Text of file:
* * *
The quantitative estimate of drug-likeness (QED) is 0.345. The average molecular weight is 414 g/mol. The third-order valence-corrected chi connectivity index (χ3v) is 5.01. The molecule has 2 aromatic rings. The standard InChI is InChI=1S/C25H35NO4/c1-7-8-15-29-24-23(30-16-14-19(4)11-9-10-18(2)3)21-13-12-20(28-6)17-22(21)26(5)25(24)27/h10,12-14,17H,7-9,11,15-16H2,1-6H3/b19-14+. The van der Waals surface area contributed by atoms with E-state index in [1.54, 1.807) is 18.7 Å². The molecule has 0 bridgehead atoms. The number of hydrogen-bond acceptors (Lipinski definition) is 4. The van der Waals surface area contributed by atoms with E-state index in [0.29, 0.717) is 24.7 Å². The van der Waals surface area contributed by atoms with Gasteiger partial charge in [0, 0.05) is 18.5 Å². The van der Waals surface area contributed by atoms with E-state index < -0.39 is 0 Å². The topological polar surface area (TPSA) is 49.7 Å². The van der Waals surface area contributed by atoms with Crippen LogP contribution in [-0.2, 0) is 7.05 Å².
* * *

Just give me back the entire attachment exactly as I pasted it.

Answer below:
The quantitative estimate of drug-likeness (QED) is 0.345. The average molecular weight is 414 g/mol. The third-order valence-corrected chi connectivity index (χ3v) is 5.01. The molecule has 2 aromatic rings. The standard InChI is InChI=1S/C25H35NO4/c1-7-8-15-29-24-23(30-16-14-19(4)11-9-10-18(2)3)21-13-12-20(28-6)17-22(21)26(5)25(24)27/h10,12-14,17H,7-9,11,15-16H2,1-6H3/b19-14+. The van der Waals surface area contributed by atoms with E-state index in [1.54, 1.807) is 18.7 Å². The molecule has 0 bridgehead atoms. The number of hydrogen-bond acceptors (Lipinski definition) is 4. The van der Waals surface area contributed by atoms with E-state index in [0.29, 0.717) is 24.7 Å². The van der Waals surface area contributed by atoms with Gasteiger partial charge in [0, 0.05) is 18.5 Å². The van der Waals surface area contributed by atoms with E-state index < -0.39 is 0 Å². The topological polar surface area (TPSA) is 49.7 Å². The van der Waals surface area contributed by atoms with Crippen LogP contribution in [-0.2, 0) is 7.05 Å².